Presented by: The Future of al-Qaida While the capacity of al-Qaida central has weakened, splinter groups still pose a grave risk.
There is an increasing operational focus on so-called “soft” economic targets, both here in the United States and abroad. That is bad news for the business community in the United States.
Brian Finlay, The Stimson Center
The death of bin Laden, and the diminished power of al- Qaida Central, raises important questions: What other groups remain committed to striking at U.S. interests at home and abroad? And what are their operational plans? al-Qaida in the Arabian Peninsula represents perhaps the greatest terrorist threat to Americans, although al-Qaida in northwestern Africa and groups not directly affiliated with al-Qaida, like the Pakistan Taliban, are also out to kill Americans.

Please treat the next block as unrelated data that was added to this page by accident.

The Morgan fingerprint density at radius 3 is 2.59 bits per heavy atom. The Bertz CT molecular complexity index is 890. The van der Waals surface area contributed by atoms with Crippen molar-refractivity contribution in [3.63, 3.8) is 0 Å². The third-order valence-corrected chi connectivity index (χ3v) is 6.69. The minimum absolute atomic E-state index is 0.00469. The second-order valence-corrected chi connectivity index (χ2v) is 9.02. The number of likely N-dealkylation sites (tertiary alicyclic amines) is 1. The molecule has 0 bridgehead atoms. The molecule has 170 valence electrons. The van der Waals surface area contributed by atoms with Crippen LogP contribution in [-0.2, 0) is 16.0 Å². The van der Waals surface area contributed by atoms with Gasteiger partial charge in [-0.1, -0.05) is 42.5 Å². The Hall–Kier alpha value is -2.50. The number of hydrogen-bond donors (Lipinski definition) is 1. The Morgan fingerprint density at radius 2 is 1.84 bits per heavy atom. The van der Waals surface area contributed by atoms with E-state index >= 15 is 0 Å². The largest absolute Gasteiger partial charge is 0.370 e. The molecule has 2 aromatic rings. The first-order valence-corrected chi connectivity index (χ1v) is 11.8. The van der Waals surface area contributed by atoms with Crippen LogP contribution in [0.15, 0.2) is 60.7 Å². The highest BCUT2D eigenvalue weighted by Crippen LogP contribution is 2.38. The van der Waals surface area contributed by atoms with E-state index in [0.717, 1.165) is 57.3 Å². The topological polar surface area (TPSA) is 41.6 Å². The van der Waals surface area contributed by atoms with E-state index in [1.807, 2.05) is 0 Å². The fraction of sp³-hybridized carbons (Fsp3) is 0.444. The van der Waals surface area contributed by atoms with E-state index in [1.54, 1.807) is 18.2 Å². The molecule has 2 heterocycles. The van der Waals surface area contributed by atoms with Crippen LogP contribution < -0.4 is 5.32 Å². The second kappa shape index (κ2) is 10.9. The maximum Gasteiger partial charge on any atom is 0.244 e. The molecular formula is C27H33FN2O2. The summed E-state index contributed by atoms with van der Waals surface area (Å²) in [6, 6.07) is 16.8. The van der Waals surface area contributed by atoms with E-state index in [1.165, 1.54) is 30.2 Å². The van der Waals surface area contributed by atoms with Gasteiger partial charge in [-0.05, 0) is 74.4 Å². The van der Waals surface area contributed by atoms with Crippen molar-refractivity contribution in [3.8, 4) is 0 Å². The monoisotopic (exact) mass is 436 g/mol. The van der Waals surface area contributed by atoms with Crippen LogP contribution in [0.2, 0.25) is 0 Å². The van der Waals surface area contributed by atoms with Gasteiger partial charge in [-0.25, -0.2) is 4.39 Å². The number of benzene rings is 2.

Evidence amassed over the years and from bin Laden’s house in Pakistan indicate that terrorists are increasingly focused on economic targets in the U.S. and abroad. The focus on airlines is likely to continue, but attacks have also been contemplated against other forms of transportation, such as railways and ships. The financial, energy and entertainment sectors also face significant threats, as do “marquee properties” in the U.S. and around the world.
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